Heading out the door? Read this article on the new Outside+ app available now on iOS devices for members! Download the app.
Keep your muscles healthy with the latest in soft-tissue therapy tools.
MuuvSport Stealth Align
It may look like a medieval torture device, but the MuuvSport is no more intimidating (or dense) than your average foam roller. It comes with a handy chart that shows photos of how to use the device to stretch and roll various muscle groups.
Trigger Point Grid X Foam Roller
Twice as firm as its predecessor, the new Grid X roller packs the hurts-so-good pain for your most dense muscle groups (lower back, hamstrings, quads)—or is just a better option for those who prefer a more intense massage.
EvoFit Enso Roller
The new Enso roller distinguishes itself by offering eight adjustable discs that allow you to either pinpoint specific areas or avoid others. You customize it by simply moving the disks into grooves on the aluminum tube base to determine the placement you want.
Enter code TRIMAG2014 at Evofitforlife.com for 20% off.
SKLZ Massage Bar
$30, Sklz.com (Available in October)
You control the pressure of the SKLZ Massage Bar, so you can roll as hard or as easy as you want across aching muscles. The antibacterial handles were modeled after mountain bike handlebars, so they have a natural, ergonomic grip.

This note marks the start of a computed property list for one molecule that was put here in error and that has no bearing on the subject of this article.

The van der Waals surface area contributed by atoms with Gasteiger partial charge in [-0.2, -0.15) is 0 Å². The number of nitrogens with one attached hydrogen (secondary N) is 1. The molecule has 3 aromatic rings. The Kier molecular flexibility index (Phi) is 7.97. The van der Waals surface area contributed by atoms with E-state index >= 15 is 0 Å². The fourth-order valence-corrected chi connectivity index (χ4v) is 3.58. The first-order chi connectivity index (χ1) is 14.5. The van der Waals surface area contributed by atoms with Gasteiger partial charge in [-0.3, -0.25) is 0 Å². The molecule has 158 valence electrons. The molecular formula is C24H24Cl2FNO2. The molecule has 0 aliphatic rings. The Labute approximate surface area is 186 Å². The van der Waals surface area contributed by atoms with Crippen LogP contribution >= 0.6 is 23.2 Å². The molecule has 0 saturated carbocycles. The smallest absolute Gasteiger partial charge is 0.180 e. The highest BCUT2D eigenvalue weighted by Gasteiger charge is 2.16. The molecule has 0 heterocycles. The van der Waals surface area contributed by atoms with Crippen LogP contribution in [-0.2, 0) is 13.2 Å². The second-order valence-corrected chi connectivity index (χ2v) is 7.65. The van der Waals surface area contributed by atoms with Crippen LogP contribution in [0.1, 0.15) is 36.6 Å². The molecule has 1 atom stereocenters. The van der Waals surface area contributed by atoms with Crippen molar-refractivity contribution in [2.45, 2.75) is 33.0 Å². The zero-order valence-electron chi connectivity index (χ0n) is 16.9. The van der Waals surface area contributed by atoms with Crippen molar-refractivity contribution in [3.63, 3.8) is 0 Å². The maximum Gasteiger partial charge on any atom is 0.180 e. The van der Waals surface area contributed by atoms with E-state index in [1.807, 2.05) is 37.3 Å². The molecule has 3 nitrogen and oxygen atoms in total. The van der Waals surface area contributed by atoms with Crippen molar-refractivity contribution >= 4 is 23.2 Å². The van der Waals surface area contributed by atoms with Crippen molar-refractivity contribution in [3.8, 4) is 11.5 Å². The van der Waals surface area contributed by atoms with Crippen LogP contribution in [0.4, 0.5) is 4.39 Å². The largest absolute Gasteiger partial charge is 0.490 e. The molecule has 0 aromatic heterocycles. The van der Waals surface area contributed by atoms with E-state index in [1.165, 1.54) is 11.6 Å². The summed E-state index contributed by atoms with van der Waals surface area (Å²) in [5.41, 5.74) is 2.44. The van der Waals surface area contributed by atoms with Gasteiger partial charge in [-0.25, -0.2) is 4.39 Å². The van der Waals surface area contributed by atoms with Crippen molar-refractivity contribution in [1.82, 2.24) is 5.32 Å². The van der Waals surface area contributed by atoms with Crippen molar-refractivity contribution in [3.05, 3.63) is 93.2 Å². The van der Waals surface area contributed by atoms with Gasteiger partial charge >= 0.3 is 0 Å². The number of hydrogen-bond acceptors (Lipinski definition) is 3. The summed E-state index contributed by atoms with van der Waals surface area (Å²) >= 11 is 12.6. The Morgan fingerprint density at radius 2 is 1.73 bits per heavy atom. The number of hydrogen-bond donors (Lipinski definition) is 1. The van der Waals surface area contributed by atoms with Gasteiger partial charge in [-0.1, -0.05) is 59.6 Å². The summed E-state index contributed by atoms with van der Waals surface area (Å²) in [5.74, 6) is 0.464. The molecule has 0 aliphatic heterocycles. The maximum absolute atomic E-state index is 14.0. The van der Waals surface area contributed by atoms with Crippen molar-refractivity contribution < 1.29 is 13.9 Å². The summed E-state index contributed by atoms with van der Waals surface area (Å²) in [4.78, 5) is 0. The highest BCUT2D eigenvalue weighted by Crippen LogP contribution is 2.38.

$20, Sklz.com (Available in October)
SKLZ noticed that most athletes use one of three balls for spot-treatment massage: tennis, lacrosse or golf. So they combined all three into one tool: As-is, it has the density of a lacrosse ball; take out the middle plastic piece and use it for a golf-ball feel; and without that middle piece intact, it has the firmness of a tennis ball.
No Pain, No Gain
Chad Wells, D.C., of The League Sports Rehab in San Diego suggests the “less time, more pain” approach to rolling. He recommends spending about 20 seconds per muscle group (each calf, hamstring, quad, IT band, glute, hip flexor, etc.) with whichever product you feel is most effective for that particular area. “Get in there, bust up the scar tissue, then get out and leave it alone,” Wells says. “If you’ve done it correctly, you should feel looser/lighter afterward. If you don’t feel any different, you didn’t get in there aggressively enough. If you feel worse, you over-did it, and need to back off a little bit next time.”